- Provide certain key data and information called for in the Additional Protocol to Iran's IAEA Safeguards Agreement and Modified Code 3.1.HASH(0x21871f4)
The IAEA will be called upon to perform many of these verification steps, consistent with their ongoing inspection role in Iran. In addition, the P5+1 and Iran have committed to establishing a Joint Commission to work with the IAEA to monitor implementation and address issues that may arise.
The Joint Commission will also work with the IAEA to facilitate resolution of past and present concerns with respect to Iran's nuclear programme, including the possible military dimension of Iran's nuclear programme and Iran's activities at Parchin.HASH(0x2850288)
Limited, Temporary, Reversible Relief
In return for these steps, the P5+1 is to provide limited, temporary, targeted, and reversible relief while maintaining the vast bulk of our sanctions, including the oil, finance, and banking sanctions architecture. If Iran fails to meet its commitments, we will revoke the relief. Specifically the P5+1 has committed to:
- Not impose new nuclear-related sanctions for six months, if Iran abides by its commitments under this deal, to the extent permissible within their political systems.
- Suspend certain sanctions on gold and precious metals, Iran's auto sector, and Iran's petrochemical exports, potentially providing Iran approximately $1.5 billion in revenue.
- License safety-related repairs and inspections inside Iran for certain Iranian airlines.
- Allow purchases of Iranian oil to remain at their currently significantly reduced levels - levels that are 60 percent less than two years ago. $4.2 billion from these sales will be allowed to be transferred in instalments if, and as, Iran fulfills its commitments.- Allow $400 million in governmental tuition assistance to be transferred from restricted Iranian funds directly to recognised educational institutions in third countries to defray the tuition costs of Iranian students.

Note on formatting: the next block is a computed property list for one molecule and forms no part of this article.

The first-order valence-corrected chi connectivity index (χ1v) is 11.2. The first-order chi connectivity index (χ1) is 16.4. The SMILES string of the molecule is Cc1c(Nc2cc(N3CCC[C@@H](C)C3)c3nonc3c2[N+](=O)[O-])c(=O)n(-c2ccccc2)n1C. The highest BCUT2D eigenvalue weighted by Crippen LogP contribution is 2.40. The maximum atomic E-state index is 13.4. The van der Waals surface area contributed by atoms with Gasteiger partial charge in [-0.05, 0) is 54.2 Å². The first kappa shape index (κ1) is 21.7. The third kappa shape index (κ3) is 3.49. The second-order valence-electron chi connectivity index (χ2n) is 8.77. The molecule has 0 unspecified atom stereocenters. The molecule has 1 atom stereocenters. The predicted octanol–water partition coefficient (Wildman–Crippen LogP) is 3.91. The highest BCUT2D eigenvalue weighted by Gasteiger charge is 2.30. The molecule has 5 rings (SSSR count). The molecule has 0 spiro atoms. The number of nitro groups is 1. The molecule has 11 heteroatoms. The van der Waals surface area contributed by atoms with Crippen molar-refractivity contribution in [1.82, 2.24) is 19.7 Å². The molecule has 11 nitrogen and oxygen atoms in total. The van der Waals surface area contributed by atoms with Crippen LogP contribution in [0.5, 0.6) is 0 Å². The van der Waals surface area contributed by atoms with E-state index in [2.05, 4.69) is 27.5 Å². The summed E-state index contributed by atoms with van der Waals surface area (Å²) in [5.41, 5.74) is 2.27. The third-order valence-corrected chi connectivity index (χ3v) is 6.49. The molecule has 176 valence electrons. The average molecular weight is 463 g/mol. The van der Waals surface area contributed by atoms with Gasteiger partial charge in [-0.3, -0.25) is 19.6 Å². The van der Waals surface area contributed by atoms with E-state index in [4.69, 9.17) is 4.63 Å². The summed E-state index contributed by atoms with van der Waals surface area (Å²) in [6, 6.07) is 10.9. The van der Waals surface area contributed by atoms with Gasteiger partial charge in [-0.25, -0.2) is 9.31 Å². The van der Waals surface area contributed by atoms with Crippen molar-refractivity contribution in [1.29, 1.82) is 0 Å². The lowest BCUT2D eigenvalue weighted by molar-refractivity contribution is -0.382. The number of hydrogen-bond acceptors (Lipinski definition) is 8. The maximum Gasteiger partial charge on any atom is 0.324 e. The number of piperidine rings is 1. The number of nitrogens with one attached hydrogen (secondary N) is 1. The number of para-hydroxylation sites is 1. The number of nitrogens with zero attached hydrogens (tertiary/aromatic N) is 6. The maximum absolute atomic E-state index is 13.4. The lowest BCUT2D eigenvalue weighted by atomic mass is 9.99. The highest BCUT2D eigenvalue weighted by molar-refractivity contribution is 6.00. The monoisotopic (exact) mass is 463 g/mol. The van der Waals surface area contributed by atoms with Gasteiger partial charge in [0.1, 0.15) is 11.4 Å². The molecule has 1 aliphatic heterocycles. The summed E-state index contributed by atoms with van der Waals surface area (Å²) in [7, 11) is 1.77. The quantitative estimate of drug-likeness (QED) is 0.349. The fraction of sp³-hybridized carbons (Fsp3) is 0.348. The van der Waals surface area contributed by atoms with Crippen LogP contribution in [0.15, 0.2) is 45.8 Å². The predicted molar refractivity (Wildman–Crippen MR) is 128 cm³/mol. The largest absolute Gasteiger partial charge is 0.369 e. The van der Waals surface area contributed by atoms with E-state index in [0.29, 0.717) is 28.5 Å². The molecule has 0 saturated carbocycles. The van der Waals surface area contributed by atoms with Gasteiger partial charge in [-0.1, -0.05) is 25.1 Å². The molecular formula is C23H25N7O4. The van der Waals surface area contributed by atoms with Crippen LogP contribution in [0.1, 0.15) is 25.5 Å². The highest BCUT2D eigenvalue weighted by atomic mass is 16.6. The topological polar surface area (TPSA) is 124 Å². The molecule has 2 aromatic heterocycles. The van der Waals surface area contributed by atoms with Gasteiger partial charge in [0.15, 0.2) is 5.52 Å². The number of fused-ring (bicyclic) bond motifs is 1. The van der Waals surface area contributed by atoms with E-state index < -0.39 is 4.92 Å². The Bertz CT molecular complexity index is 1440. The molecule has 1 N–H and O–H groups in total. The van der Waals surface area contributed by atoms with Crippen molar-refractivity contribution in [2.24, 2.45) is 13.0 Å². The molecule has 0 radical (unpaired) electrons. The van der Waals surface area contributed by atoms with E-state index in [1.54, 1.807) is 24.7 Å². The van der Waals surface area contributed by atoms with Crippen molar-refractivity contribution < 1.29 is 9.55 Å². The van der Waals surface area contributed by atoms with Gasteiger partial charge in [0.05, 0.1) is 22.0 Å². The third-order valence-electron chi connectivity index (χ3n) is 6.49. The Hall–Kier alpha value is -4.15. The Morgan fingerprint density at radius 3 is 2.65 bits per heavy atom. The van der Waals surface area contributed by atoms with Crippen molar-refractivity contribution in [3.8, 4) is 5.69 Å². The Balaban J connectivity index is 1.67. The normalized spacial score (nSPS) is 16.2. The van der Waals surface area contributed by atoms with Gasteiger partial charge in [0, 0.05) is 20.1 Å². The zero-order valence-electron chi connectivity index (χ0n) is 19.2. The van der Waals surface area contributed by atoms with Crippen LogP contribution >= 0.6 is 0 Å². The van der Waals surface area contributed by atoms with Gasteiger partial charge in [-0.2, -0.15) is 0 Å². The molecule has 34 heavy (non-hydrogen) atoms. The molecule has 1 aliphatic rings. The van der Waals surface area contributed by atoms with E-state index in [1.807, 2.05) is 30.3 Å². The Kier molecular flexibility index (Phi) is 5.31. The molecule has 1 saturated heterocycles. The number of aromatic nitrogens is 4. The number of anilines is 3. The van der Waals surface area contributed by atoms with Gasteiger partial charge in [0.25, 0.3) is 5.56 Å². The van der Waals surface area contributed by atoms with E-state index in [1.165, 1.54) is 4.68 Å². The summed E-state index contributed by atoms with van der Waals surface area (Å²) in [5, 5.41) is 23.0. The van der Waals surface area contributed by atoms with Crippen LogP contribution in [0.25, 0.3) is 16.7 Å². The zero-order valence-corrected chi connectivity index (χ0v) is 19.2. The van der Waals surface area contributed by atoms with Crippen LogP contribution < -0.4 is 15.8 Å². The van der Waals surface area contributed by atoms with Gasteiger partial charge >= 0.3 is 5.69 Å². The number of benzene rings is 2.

- Facilitate humanitarian transactions that are already allowed by U.S. law. Humanitarian transactions have been explicitly exempted from sanctions by Congress so this channel will not provide Iran access to any new source of funds. Humanitarian transactions are those related to Iran's purchase of food, agricultural commodities, medicine, medical devices; we would also facilitate transactions for medical expenses incurred abroad. We will establish this channel for the benefit of the Iranian people.
A Comprehensive Solution
- During the six-month initial phase, the P5+1 will negotiate the contours of a comprehensive solution. Thus far, the outline of the general parameters of the comprehensive solution envisions concrete steps to give the international community confidence that Iran's nuclear activities will be exclusively peaceful.
With respect to this comprehensive resolution: nothing is agreed to with respect to a comprehensive solution until everything is agreed to.
Over the next six months, we will determine whether there is a solution that gives us sufficient confidence that the Iranian programme is peaceful. If Iran cannot address our concerns, we are prepared to increase sanctions and pressure.